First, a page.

Caroline Wolfson and Michael Innocenti play Nancy and Bob whose past-midnight fight sets in motion the dramatic interactions pulling in all the other characters. Wolfson and Innocenti are deliciously comfortable in their acting skins and expertly navigate the journey between full-throttle exposure and embarrassed privacy. Innocenti especially has a face that can portray angst and bewilderment more than any actor on the Washington scene.
Peter Finnegan plays Gene with a walk drawn from Brando in On the Waterfront and a hit man’s itch to keep his finger protectively on a trigger. He touched me with his struggle to pull himself out of his limited blue-collar world view, while his reactions…showed marvelous comic timing. Allison Corke nailed the abrasive self-confidence and restlessness of a privileged co-ed Grace…yet the actress can throw a switch and demonstrate off-balanced vulnerability nicely.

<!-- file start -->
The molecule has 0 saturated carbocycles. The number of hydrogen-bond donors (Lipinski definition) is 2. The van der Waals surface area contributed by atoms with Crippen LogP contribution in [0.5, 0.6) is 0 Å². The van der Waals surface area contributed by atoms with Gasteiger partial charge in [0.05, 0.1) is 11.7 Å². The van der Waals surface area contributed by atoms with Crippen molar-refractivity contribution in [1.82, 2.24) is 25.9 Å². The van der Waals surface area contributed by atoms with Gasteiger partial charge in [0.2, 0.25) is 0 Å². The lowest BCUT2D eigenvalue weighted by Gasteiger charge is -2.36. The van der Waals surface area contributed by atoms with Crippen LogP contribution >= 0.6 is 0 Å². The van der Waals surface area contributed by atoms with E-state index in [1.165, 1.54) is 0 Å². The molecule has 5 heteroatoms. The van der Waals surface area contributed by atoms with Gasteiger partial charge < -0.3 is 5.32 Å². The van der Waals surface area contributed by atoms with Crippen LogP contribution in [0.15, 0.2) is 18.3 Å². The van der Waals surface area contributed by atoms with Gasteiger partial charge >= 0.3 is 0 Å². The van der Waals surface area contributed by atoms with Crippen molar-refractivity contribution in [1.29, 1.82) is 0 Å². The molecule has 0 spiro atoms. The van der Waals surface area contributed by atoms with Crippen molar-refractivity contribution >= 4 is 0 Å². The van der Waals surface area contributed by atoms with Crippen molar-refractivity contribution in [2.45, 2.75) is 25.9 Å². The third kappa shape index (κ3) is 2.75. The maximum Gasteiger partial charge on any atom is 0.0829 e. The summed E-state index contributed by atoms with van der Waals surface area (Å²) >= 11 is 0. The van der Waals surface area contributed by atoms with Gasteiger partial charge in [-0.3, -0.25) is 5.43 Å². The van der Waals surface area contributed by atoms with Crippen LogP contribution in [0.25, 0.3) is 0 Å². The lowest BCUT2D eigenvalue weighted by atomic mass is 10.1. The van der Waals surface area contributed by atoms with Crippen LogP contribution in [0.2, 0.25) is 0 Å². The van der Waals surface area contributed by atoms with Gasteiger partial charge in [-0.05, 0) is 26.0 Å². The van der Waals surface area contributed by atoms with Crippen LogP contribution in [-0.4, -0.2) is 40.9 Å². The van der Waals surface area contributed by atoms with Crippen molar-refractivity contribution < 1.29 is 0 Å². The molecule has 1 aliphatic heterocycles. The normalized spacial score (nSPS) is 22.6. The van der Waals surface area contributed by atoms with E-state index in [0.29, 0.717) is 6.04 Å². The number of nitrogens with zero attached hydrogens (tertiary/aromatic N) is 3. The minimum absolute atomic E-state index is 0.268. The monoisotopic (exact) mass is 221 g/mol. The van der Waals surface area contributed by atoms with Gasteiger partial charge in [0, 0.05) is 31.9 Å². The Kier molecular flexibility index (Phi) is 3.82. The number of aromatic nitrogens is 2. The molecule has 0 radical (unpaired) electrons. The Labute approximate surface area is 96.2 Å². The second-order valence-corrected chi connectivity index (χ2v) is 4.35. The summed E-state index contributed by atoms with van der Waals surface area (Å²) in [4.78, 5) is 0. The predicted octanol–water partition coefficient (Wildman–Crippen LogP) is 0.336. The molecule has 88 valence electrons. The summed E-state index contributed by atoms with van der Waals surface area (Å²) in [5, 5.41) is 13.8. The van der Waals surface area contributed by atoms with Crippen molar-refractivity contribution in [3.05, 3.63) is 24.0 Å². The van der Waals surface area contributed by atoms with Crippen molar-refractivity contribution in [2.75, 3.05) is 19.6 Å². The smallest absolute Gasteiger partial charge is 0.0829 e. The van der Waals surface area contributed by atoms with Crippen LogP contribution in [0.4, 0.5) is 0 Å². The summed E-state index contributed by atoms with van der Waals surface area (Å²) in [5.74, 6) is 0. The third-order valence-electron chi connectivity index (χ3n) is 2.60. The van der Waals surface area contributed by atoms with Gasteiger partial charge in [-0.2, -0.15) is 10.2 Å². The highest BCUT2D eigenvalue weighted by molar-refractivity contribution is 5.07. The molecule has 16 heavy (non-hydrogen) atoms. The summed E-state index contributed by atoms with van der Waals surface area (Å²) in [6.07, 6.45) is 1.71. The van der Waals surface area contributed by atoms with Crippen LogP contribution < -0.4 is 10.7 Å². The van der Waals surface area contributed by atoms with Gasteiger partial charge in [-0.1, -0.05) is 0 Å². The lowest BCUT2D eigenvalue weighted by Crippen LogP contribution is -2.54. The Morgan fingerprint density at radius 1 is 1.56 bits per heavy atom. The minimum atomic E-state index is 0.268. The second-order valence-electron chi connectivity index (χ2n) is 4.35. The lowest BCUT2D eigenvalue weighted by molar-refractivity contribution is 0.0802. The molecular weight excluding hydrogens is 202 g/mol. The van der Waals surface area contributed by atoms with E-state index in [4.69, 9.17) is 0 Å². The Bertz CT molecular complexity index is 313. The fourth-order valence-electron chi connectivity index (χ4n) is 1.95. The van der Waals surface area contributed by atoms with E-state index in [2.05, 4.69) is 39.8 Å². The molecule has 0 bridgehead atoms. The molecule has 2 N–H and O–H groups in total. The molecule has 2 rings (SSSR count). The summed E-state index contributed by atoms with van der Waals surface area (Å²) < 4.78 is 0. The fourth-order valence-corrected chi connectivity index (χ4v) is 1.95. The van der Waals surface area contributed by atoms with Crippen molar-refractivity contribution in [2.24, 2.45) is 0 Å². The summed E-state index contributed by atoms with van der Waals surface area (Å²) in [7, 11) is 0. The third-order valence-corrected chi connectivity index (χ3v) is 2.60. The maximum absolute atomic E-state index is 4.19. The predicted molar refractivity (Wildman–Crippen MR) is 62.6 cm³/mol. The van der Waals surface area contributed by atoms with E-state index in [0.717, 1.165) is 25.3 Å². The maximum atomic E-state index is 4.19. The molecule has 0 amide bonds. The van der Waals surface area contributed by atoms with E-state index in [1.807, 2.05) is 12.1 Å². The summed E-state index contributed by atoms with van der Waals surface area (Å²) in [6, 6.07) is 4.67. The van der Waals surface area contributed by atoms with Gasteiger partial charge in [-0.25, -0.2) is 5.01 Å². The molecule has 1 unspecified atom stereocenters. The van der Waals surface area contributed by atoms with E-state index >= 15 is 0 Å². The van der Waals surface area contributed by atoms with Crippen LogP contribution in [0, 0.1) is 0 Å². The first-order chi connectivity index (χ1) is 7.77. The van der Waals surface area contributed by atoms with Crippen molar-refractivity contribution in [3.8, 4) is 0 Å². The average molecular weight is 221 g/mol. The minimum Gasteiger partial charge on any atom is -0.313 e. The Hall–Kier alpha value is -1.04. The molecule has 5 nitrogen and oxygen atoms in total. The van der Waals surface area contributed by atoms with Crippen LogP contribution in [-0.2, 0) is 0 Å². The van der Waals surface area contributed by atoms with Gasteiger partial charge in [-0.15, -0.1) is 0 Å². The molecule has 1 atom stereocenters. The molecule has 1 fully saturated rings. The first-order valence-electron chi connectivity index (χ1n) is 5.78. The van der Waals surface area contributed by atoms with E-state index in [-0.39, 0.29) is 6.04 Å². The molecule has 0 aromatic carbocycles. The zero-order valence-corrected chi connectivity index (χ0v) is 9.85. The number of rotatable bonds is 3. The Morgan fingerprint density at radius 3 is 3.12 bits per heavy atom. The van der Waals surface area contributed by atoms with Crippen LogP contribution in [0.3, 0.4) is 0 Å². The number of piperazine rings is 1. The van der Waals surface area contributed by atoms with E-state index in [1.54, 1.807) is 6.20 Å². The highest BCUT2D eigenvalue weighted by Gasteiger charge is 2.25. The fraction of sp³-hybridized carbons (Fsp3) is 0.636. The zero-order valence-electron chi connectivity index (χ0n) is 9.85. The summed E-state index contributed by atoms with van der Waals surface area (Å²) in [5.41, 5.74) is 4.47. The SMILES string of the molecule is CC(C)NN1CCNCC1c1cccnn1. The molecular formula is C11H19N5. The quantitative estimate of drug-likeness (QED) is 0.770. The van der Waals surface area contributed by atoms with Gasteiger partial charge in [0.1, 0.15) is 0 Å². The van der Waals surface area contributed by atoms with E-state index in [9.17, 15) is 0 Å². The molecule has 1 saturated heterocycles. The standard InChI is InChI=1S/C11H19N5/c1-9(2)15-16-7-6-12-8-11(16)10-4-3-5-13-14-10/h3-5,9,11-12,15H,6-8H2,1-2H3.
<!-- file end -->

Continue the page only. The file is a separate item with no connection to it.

Allan Sean Weeks’ lighting design coalesced the three rooms and worlds in the play nicely. Kelly Peacock coordinated the lingerie wardrobe and managed to create a comfortable, realistic palette and feel to the costumes.”
… I loved the burning ferocity [Timothy Lynch] displayed in the fight to right the wrong done to a fellow “tribe” member. [Kevin] Hasser, as Gene’s brother and Grace’s therapist, portrayed that quirky exaggerated positivism of many in the “helping profession.”
Colin Smith directs the play with an emphasis on pacing and verve. Despite the explicit sexual subject matter, he has not gratuitously exploited the performers and indeed handled all matters of costuming and stage action with discretion.